U.S. government under global cyber attack

The U.S. Department of Energy and several other federal agencies were attacked in a global hacking campaign that exploited a vulnerability in widely used file transfer software, Reuters reported on June 15.

Large organizations, including the U.K. telecommunications regulator, British Airways, the BBC and drugstore chain Boots, were also victims last week.

The U.S. Department of Energy said in a statement that data from two entities within the energy sector was compromised when hackers gained access through a security flaw in MOVEit Transfer.

MOVEit Transfer is a popular tool used by organizations to share sensitive information with partners or customers.

Customers of banks, for example, can use MOVEit Transfer to upload financial data about their loan applications, said John Hammond, a security researcher at Huntress.

The entities are U.S. Department of Energy contractor Oak Ridge Union University and the Waste Isolation Pilot Plant, a facility in New Mexico that handles defense-related nuclear waste, a U.S. Department of Energy official said.

Three organizations - British energy giant Shell, the University System of Georgia, Johns Hopkins University and Johns Hopkins Health System - all said in their respective statements that they were similarly hit by the cyberattack. Johns Hopkins Health System is a nonprofit organization that operates six hospitals and primary care centers in partnership with the university.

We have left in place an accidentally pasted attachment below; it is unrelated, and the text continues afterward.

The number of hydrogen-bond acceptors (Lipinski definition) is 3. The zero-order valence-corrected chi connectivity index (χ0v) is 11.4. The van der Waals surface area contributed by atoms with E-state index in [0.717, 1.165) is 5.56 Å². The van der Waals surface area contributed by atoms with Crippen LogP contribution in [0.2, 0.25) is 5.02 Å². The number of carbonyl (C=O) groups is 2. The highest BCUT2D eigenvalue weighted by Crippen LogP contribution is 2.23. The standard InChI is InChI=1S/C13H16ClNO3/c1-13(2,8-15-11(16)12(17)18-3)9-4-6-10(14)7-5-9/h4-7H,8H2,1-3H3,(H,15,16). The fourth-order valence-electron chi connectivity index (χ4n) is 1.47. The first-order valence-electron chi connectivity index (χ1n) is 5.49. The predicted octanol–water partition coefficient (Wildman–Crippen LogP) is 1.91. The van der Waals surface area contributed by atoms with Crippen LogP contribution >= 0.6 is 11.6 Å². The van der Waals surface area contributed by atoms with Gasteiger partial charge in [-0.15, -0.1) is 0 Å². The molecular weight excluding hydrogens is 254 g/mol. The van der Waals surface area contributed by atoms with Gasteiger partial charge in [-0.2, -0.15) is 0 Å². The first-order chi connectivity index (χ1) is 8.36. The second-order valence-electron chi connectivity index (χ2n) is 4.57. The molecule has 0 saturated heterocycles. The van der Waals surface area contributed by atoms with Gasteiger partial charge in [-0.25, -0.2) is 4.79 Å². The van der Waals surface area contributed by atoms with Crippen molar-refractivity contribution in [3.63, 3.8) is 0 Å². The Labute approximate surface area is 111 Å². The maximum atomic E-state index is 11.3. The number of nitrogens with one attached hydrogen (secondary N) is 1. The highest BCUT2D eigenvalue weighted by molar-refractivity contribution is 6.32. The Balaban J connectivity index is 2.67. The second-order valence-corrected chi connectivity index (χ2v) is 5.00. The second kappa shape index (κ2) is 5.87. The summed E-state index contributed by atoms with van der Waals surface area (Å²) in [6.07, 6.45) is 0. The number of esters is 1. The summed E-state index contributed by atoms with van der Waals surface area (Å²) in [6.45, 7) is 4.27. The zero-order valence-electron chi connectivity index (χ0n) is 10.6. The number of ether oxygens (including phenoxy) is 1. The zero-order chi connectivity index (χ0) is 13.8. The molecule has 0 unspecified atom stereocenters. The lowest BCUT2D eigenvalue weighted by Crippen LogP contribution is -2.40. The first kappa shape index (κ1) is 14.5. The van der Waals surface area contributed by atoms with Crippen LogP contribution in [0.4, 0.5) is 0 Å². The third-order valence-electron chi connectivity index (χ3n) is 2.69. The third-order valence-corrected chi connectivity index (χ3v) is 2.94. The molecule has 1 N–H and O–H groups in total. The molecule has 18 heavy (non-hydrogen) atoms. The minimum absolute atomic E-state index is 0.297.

The U.S. Cybersecurity and Infrastructure Security Agency (CISA) said it is helping several federal agencies that were breached, but did not disclose their names. The Department of Energy, which manages U.S. nuclear infrastructure and energy policy, said it has notified Congress of the breach and is participating in law enforcement and CISA investigations.

A Shell spokesman said there was no evidence that the breach related to MOVEit Transfer had impacted Shell's core IT systems. The tool has about 50 users and is urgently investigating which data may have been affected.

Johns Hopkins also said it is investigating a recent cybersecurity attack against a widely used software tool that affects their network.

The University System of Georgia, which consists of about 26 public universities, said they are evaluating the scope and severity of a potential data breach from the MOVEit hack.